THERE’S little doubt that the TV footage of Hawthorn great Jarryd Roughead wheeling around on to his left boot to snap the sixth and final goal of his “farewell match” on Sunday will be included in any highlight reel of his stellar career.
It was a helluva way for the champion former Leongatha footballer to sign off in his 283rd match.’
Will it be his last?
Right now, that doesn’t matter. The big fella has already done it all, well, almost all. He would have loved to emulate the feats of his great mates Jordan Lewis, Lance Franklin and Luke Hodge in passing the 300-game milestone had illness and injury not intervened.
But four premierships, two years as captain, two all-Australian selections, a Coleman Medal and a game for Australia in the International Rules team, among many other highlights of a terrific career is quite something all the same.
“It was a ripping day. Fantastic. Could not have hoped for better,” said Jarryd in a short interview with the Sentinel-Times.
“I’ve always had great support from home, and it was good to see plenty of familiar faces there again on Sunday as well.”
Leongatha assistant coach Kristin Gray was sitting with a group of 14 Leongatha locals and had a fantastic day.
“Loved it. It was a really different atmosphere. Everyone was there for Roughy and when he kicked that first goal they just went off.
“To have Jarryd and Dyson up there, both captains of their clubs and really putting Leongatha on the map with such great careers has been an absolute delight. The club is just so proud of them both, but particularly the way Roughy has gone about it.”
Still not over!
Coach Alastair Clarkson left the door open in his after-match press conference during which he showered praise on a great servant of the club.
“We’ll see how all that unfolds this week,” said Clarkson.
“Rough’s made it a bit more difficult but there’s a part of me that says, gee, that’s not a bad way to end your career, six goals in a big win, in front of your home fans is a pretty special way to finish up but we’ll have a discussion about it during the week.
“We’ll have a look at the weather conditions and the balance of our side, the sort of side West Coast is going to put out there, a lot of things will come into play, but in terms of form he didn’t do his chances any harm with the way he played today. I thought he went really well, and it was a really fitting day for him.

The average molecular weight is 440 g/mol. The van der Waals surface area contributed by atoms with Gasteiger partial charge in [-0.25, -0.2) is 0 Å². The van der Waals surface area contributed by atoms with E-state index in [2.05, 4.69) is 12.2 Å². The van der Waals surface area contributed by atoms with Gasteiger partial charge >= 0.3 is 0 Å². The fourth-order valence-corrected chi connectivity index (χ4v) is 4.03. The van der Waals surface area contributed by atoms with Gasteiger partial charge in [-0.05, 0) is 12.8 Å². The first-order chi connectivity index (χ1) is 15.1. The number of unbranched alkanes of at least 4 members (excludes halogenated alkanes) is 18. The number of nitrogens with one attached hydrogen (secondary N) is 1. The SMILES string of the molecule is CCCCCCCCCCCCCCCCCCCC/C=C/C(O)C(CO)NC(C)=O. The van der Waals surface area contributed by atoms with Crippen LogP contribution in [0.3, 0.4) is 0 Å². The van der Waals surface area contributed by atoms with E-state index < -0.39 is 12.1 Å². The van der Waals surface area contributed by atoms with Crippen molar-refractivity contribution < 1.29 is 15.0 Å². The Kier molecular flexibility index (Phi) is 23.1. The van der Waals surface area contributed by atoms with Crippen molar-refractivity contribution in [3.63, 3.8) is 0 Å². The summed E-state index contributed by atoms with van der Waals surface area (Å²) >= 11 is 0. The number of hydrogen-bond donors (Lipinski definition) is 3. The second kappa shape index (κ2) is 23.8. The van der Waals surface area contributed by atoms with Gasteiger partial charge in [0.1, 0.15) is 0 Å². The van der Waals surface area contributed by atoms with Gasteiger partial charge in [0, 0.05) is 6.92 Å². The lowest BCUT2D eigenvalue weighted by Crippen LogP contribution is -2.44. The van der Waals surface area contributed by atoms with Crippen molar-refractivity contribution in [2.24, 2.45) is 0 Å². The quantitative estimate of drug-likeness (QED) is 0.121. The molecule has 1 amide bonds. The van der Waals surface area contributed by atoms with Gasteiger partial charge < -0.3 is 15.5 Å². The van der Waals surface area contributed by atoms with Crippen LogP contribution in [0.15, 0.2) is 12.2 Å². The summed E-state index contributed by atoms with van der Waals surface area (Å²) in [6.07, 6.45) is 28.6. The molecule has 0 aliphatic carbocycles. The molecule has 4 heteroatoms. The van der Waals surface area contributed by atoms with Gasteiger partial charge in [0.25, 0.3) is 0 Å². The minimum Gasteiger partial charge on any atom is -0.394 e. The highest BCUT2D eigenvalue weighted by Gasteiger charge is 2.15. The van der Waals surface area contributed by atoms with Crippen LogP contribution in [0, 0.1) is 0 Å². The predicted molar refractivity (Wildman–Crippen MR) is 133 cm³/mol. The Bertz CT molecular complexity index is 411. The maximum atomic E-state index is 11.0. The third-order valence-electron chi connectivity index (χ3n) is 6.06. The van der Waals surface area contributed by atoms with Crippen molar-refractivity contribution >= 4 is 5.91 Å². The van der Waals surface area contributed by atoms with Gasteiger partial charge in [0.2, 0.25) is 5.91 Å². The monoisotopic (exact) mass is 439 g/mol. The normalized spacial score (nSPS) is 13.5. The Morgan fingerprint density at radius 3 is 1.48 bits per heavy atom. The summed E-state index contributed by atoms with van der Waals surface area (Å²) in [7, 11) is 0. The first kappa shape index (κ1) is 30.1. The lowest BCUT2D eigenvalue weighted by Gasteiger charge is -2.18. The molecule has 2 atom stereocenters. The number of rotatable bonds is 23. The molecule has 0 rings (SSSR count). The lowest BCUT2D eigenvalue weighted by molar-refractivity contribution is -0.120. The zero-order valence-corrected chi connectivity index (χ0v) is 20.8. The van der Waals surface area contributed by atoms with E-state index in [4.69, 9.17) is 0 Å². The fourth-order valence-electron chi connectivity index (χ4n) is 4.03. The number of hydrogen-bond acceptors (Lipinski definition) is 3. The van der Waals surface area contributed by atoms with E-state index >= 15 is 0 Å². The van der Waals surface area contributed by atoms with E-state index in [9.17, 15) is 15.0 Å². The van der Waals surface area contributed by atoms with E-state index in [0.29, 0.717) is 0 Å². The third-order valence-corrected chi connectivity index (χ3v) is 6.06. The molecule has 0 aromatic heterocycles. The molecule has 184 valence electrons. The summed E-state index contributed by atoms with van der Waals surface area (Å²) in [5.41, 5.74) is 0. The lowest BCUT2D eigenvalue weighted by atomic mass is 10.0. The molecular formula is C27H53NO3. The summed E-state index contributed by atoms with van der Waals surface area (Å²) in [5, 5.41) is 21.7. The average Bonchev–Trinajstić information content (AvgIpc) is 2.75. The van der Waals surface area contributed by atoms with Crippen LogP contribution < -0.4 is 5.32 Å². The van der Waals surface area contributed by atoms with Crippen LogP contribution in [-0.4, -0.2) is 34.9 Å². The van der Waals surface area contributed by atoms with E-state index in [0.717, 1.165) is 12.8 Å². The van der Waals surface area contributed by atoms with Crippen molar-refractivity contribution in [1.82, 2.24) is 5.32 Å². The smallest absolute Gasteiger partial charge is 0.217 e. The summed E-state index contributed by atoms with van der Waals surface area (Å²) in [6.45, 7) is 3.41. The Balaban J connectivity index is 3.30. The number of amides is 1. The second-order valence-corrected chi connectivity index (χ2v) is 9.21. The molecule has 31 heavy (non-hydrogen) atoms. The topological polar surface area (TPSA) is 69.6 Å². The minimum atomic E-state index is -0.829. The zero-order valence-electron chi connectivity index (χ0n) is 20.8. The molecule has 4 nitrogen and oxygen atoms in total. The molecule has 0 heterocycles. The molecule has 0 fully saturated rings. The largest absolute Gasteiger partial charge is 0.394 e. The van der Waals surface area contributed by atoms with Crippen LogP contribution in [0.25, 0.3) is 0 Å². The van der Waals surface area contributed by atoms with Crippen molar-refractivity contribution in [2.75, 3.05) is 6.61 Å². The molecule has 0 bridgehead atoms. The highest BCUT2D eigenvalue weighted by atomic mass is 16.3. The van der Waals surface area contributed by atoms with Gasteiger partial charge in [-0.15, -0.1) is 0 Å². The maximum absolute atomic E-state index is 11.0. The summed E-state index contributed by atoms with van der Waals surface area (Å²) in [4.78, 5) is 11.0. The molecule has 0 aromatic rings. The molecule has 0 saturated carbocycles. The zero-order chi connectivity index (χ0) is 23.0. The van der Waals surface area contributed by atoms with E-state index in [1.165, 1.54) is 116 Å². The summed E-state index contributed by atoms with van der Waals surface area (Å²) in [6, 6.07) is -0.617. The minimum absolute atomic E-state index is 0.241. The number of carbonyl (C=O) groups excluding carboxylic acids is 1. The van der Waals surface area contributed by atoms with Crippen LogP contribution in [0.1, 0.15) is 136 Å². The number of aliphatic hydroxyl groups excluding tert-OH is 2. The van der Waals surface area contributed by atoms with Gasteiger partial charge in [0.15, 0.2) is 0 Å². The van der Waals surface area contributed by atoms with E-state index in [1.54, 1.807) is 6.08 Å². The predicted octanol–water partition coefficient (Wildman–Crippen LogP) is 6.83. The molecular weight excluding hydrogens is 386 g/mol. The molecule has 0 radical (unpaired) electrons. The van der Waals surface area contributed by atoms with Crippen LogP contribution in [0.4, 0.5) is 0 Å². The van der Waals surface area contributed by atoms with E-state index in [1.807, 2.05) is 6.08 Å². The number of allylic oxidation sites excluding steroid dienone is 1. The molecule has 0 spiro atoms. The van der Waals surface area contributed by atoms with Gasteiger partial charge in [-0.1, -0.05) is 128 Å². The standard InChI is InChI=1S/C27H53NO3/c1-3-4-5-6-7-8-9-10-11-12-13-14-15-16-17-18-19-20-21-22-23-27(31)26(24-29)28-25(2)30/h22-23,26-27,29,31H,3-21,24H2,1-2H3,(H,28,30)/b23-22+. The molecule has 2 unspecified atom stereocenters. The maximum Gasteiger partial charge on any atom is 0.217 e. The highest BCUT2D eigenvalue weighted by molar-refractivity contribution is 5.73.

“It’s been a special week for our club. There’s been a lot of stories told. We had Bud, Jordan Lewis, Hodgey and Grant Birchall, just guys who have been really close mates of his over the journey, a lot of highs and a lot of lows. That’s quite often the case with guys who play 12, 13, 14, 15 years of footy.
There are a lot of challenges to endure through that period of time and he’s had to do it harder than most through an Achilles and PCL injury. They’re nasty footy injuries and harder for a big fella to recover from. He’s always demonstrated a remarkable resilience especially through his footy injuries. He’s come through them really well… he rolled the sleeves up and got on with it. And he dealt with an even bigger challenge with his cancer, which he approached with the same attitude. He’s been a marvel for our footy club.”
In typical fashion though, last week, it was all about the team and less about himself in the lead up to Sunday’s match: “It’s great that I can play this week, but it wasn’t like you have to play me or I’ll crack the sads,” he told the media.
In that context though, he deserved his spot and left nothing out there racking up 14 possessions, six goals and two tackles in a performance that could easily warrant Brownlow votes… not bad in your final match.
And it was all smiles on the boundary and in the rooms afterwards where he was greeted by family and friends.
What a journey he has taken us all on, so far, and if Channel Seven has it right, there’s a coaching career beckoning if he does choose to hang up the boots this season.